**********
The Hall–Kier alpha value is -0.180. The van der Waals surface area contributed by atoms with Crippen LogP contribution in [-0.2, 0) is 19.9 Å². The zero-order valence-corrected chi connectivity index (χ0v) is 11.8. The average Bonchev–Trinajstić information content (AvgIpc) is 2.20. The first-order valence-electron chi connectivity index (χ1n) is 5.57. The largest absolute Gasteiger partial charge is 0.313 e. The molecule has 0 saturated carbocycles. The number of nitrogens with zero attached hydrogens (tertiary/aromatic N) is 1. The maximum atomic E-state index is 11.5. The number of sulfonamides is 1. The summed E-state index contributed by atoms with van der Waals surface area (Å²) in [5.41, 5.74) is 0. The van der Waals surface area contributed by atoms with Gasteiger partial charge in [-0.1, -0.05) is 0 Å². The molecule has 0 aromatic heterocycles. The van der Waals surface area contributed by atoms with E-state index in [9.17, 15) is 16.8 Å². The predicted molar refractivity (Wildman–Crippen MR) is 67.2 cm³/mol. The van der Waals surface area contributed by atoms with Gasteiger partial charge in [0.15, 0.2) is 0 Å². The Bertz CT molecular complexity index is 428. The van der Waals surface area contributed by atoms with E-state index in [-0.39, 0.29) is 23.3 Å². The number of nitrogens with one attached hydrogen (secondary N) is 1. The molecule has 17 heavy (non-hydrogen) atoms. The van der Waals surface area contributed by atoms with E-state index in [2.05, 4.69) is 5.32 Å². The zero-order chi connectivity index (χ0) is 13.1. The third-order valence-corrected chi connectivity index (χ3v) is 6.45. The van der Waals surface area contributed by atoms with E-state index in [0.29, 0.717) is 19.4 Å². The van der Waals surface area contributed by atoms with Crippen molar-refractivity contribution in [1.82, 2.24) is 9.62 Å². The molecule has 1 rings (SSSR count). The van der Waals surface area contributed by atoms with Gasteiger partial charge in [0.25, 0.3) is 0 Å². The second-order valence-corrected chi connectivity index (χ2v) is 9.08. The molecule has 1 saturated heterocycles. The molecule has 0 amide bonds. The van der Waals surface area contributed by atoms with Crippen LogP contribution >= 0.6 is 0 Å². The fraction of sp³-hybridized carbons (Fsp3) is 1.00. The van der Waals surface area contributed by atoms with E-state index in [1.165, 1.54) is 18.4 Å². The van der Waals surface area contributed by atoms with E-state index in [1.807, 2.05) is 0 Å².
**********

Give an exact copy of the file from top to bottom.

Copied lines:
The Hall–Kier alpha value is -0.180. The van der Waals surface area contributed by atoms with Crippen LogP contribution in [-0.2, 0) is 19.9 Å². The zero-order valence-corrected chi connectivity index (χ0v) is 11.8. The average Bonchev–Trinajstić information content (AvgIpc) is 2.20. The first-order valence-electron chi connectivity index (χ1n) is 5.57. The largest absolute Gasteiger partial charge is 0.313 e. The molecule has 0 saturated carbocycles. The number of nitrogens with zero attached hydrogens (tertiary/aromatic N) is 1. The maximum atomic E-state index is 11.5. The number of sulfonamides is 1. The summed E-state index contributed by atoms with van der Waals surface area (Å²) in [5.41, 5.74) is 0. The van der Waals surface area contributed by atoms with Gasteiger partial charge in [-0.1, -0.05) is 0 Å². The molecule has 0 aromatic heterocycles. The van der Waals surface area contributed by atoms with E-state index in [9.17, 15) is 16.8 Å². The predicted molar refractivity (Wildman–Crippen MR) is 67.2 cm³/mol. The van der Waals surface area contributed by atoms with Gasteiger partial charge in [0.15, 0.2) is 0 Å². The Bertz CT molecular complexity index is 428. The van der Waals surface area contributed by atoms with E-state index in [-0.39, 0.29) is 23.3 Å². The number of nitrogens with one attached hydrogen (secondary N) is 1. The molecule has 17 heavy (non-hydrogen) atoms. The van der Waals surface area contributed by atoms with E-state index in [2.05, 4.69) is 5.32 Å². The zero-order chi connectivity index (χ0) is 13.1. The third-order valence-corrected chi connectivity index (χ3v) is 6.45. The van der Waals surface area contributed by atoms with E-state index in [0.29, 0.717) is 19.4 Å². The van der Waals surface area contributed by atoms with Crippen molar-refractivity contribution in [1.82, 2.24) is 9.62 Å². The molecule has 1 rings (SSSR count). The van der Waals surface area contributed by atoms with Gasteiger partial charge in [0.25, 0.3) is 0 Å². The second-order valence-corrected chi connectivity index (χ2v) is 9.08. The molecule has 1 saturated heterocycles. The molecule has 0 amide bonds. The van der Waals surface area contributed by atoms with Crippen LogP contribution >= 0.6 is 0 Å². The fraction of sp³-hybridized carbons (Fsp3) is 1.00. The van der Waals surface area contributed by atoms with E-state index in [1.165, 1.54) is 18.4 Å². The van der Waals surface area contributed by atoms with E-state index in [1.807, 2.05) is 0 Å².